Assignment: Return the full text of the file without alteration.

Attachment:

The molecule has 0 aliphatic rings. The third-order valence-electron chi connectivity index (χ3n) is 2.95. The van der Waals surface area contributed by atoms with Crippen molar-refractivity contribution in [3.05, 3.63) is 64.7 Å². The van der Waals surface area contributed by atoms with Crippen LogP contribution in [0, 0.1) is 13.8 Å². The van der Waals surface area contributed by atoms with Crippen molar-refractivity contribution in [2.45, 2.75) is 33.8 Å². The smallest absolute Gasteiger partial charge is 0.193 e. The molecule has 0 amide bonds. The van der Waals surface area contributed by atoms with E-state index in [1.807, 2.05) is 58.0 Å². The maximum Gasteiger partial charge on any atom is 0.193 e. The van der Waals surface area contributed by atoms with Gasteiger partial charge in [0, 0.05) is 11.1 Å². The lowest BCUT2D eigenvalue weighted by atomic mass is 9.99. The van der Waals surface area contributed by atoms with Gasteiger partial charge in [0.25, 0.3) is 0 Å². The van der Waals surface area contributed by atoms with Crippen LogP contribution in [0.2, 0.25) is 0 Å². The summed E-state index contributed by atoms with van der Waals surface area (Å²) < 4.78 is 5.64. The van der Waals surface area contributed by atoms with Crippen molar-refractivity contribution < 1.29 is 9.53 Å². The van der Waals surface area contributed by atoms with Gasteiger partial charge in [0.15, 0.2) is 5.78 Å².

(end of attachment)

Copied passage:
The molecule has 0 aliphatic rings. The third-order valence-electron chi connectivity index (χ3n) is 2.95. The van der Waals surface area contributed by atoms with Crippen molar-refractivity contribution in [3.05, 3.63) is 64.7 Å². The van der Waals surface area contributed by atoms with Crippen LogP contribution in [0, 0.1) is 13.8 Å². The van der Waals surface area contributed by atoms with Crippen molar-refractivity contribution in [2.45, 2.75) is 33.8 Å². The smallest absolute Gasteiger partial charge is 0.193 e. The molecule has 0 amide bonds. The van der Waals surface area contributed by atoms with E-state index in [1.807, 2.05) is 58.0 Å². The maximum Gasteiger partial charge on any atom is 0.193 e. The van der Waals surface area contributed by atoms with Gasteiger partial charge in [0, 0.05) is 11.1 Å². The lowest BCUT2D eigenvalue weighted by atomic mass is 9.99. The van der Waals surface area contributed by atoms with Gasteiger partial charge in [0.25, 0.3) is 0 Å². The van der Waals surface area contributed by atoms with Crippen LogP contribution in [0.2, 0.25) is 0 Å². The summed E-state index contributed by atoms with van der Waals surface area (Å²) < 4.78 is 5.64. The van der Waals surface area contributed by atoms with Crippen molar-refractivity contribution < 1.29 is 9.53 Å². The van der Waals surface area contributed by atoms with Gasteiger partial charge in [0.15, 0.2) is 5.78 Å².